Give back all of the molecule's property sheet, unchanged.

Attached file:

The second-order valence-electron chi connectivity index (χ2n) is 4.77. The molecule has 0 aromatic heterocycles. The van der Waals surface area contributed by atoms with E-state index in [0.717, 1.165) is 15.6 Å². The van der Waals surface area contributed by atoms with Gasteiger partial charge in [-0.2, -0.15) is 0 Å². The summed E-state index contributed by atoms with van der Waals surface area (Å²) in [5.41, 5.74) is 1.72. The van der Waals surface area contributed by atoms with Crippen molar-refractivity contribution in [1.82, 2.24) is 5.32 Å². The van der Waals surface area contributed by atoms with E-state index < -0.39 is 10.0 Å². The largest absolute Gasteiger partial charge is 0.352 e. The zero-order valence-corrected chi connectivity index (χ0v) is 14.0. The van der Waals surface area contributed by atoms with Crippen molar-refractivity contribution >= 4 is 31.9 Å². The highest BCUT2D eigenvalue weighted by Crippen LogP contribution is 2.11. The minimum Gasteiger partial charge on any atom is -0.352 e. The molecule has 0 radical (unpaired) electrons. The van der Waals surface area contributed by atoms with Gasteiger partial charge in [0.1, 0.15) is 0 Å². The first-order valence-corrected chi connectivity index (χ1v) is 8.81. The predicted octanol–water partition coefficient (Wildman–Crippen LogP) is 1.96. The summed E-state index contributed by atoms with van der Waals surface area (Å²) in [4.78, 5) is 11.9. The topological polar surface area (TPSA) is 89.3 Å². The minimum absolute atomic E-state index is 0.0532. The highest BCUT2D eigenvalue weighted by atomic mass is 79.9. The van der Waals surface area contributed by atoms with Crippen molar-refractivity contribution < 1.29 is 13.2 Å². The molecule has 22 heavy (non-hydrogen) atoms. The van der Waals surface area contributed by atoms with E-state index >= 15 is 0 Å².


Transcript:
The second-order valence-electron chi connectivity index (χ2n) is 4.77. The molecule has 0 aromatic heterocycles. The van der Waals surface area contributed by atoms with E-state index in [0.717, 1.165) is 15.6 Å². The van der Waals surface area contributed by atoms with Gasteiger partial charge in [-0.2, -0.15) is 0 Å². The summed E-state index contributed by atoms with van der Waals surface area (Å²) in [5.41, 5.74) is 1.72. The van der Waals surface area contributed by atoms with Crippen molar-refractivity contribution in [1.82, 2.24) is 5.32 Å². The van der Waals surface area contributed by atoms with E-state index < -0.39 is 10.0 Å². The largest absolute Gasteiger partial charge is 0.352 e. The zero-order valence-corrected chi connectivity index (χ0v) is 14.0. The van der Waals surface area contributed by atoms with Crippen molar-refractivity contribution >= 4 is 31.9 Å². The highest BCUT2D eigenvalue weighted by Crippen LogP contribution is 2.11. The minimum Gasteiger partial charge on any atom is -0.352 e. The molecule has 0 radical (unpaired) electrons. The van der Waals surface area contributed by atoms with Gasteiger partial charge in [0.1, 0.15) is 0 Å². The first-order valence-corrected chi connectivity index (χ1v) is 8.81. The predicted octanol–water partition coefficient (Wildman–Crippen LogP) is 1.96. The summed E-state index contributed by atoms with van der Waals surface area (Å²) in [4.78, 5) is 11.9. The topological polar surface area (TPSA) is 89.3 Å². The minimum absolute atomic E-state index is 0.0532. The highest BCUT2D eigenvalue weighted by atomic mass is 79.9. The van der Waals surface area contributed by atoms with Crippen molar-refractivity contribution < 1.29 is 13.2 Å². The molecule has 22 heavy (non-hydrogen) atoms. The van der Waals surface area contributed by atoms with E-state index >= 15 is 0 Å².